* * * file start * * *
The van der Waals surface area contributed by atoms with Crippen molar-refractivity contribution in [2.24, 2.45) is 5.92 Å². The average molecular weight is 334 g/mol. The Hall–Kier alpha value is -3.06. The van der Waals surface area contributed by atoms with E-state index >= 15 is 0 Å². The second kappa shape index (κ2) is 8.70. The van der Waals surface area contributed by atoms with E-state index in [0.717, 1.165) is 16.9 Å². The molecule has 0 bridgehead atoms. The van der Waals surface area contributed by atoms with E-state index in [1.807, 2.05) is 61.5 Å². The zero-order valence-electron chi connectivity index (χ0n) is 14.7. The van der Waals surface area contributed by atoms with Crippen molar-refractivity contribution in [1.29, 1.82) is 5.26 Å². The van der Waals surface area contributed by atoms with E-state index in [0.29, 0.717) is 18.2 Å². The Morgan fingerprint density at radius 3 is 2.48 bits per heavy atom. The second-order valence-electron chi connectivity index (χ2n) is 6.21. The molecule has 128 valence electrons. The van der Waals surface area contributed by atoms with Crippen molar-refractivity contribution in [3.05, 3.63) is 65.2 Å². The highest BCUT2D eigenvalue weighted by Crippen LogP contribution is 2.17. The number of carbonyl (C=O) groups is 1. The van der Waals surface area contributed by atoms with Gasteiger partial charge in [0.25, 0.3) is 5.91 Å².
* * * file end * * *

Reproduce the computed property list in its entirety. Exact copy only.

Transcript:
The van der Waals surface area contributed by atoms with Crippen molar-refractivity contribution in [2.24, 2.45) is 5.92 Å². The average molecular weight is 334 g/mol. The Hall–Kier alpha value is -3.06. The van der Waals surface area contributed by atoms with E-state index >= 15 is 0 Å². The second kappa shape index (κ2) is 8.70. The van der Waals surface area contributed by atoms with E-state index in [0.717, 1.165) is 16.9 Å². The molecule has 0 bridgehead atoms. The van der Waals surface area contributed by atoms with E-state index in [1.807, 2.05) is 61.5 Å². The zero-order valence-electron chi connectivity index (χ0n) is 14.7. The van der Waals surface area contributed by atoms with Crippen molar-refractivity contribution in [1.29, 1.82) is 5.26 Å². The van der Waals surface area contributed by atoms with E-state index in [0.29, 0.717) is 18.2 Å². The Morgan fingerprint density at radius 3 is 2.48 bits per heavy atom. The second-order valence-electron chi connectivity index (χ2n) is 6.21. The molecule has 128 valence electrons. The van der Waals surface area contributed by atoms with Crippen molar-refractivity contribution in [3.05, 3.63) is 65.2 Å². The highest BCUT2D eigenvalue weighted by Crippen LogP contribution is 2.17. The number of carbonyl (C=O) groups is 1. The van der Waals surface area contributed by atoms with Gasteiger partial charge in [0.25, 0.3) is 5.91 Å².